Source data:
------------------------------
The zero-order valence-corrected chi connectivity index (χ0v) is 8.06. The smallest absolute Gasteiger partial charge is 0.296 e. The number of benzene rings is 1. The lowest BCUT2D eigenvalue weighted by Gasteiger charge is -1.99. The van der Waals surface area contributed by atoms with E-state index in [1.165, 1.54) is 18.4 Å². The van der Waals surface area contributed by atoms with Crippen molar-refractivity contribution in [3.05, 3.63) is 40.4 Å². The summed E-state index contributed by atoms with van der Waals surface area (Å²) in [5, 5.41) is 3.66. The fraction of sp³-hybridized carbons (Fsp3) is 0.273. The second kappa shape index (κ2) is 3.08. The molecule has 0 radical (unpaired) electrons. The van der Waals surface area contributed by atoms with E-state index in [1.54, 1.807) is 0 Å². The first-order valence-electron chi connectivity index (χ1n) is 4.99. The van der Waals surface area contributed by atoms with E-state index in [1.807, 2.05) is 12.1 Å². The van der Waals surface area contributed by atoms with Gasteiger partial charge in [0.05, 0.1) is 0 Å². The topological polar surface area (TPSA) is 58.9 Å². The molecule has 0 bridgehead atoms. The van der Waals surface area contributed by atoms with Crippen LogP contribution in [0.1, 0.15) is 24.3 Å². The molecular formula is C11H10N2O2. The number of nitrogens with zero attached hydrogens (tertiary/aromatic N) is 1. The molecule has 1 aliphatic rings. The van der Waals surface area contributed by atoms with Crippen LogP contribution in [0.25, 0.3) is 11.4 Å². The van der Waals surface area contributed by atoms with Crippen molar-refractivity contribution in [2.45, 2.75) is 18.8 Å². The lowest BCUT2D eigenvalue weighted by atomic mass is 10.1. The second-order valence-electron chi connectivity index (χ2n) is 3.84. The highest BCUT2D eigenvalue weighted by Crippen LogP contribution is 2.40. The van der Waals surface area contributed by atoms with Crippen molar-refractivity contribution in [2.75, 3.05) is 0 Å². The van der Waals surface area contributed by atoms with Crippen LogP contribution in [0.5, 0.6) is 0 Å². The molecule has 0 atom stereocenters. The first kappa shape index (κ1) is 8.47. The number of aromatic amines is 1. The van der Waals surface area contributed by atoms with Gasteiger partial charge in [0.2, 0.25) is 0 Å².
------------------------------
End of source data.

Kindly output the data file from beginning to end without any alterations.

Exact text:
The zero-order valence-corrected chi connectivity index (χ0v) is 8.06. The smallest absolute Gasteiger partial charge is 0.296 e. The number of benzene rings is 1. The lowest BCUT2D eigenvalue weighted by Gasteiger charge is -1.99. The van der Waals surface area contributed by atoms with E-state index in [1.165, 1.54) is 18.4 Å². The van der Waals surface area contributed by atoms with Crippen molar-refractivity contribution in [3.05, 3.63) is 40.4 Å². The summed E-state index contributed by atoms with van der Waals surface area (Å²) in [5, 5.41) is 3.66. The fraction of sp³-hybridized carbons (Fsp3) is 0.273. The second kappa shape index (κ2) is 3.08. The molecule has 0 radical (unpaired) electrons. The van der Waals surface area contributed by atoms with E-state index in [1.54, 1.807) is 0 Å². The first-order valence-electron chi connectivity index (χ1n) is 4.99. The van der Waals surface area contributed by atoms with E-state index in [1.807, 2.05) is 12.1 Å². The van der Waals surface area contributed by atoms with Gasteiger partial charge in [0.05, 0.1) is 0 Å². The topological polar surface area (TPSA) is 58.9 Å². The molecule has 0 bridgehead atoms. The van der Waals surface area contributed by atoms with Crippen LogP contribution in [0.1, 0.15) is 24.3 Å². The molecular formula is C11H10N2O2. The number of nitrogens with zero attached hydrogens (tertiary/aromatic N) is 1. The molecule has 1 aliphatic rings. The van der Waals surface area contributed by atoms with Crippen LogP contribution in [0.25, 0.3) is 11.4 Å². The van der Waals surface area contributed by atoms with Crippen molar-refractivity contribution in [2.45, 2.75) is 18.8 Å². The lowest BCUT2D eigenvalue weighted by atomic mass is 10.1. The second-order valence-electron chi connectivity index (χ2n) is 3.84. The highest BCUT2D eigenvalue weighted by Crippen LogP contribution is 2.40. The van der Waals surface area contributed by atoms with Crippen molar-refractivity contribution in [2.75, 3.05) is 0 Å². The van der Waals surface area contributed by atoms with Crippen LogP contribution in [0.5, 0.6) is 0 Å². The molecule has 0 atom stereocenters. The first kappa shape index (κ1) is 8.47. The number of aromatic amines is 1. The van der Waals surface area contributed by atoms with Gasteiger partial charge in [0.2, 0.25) is 0 Å².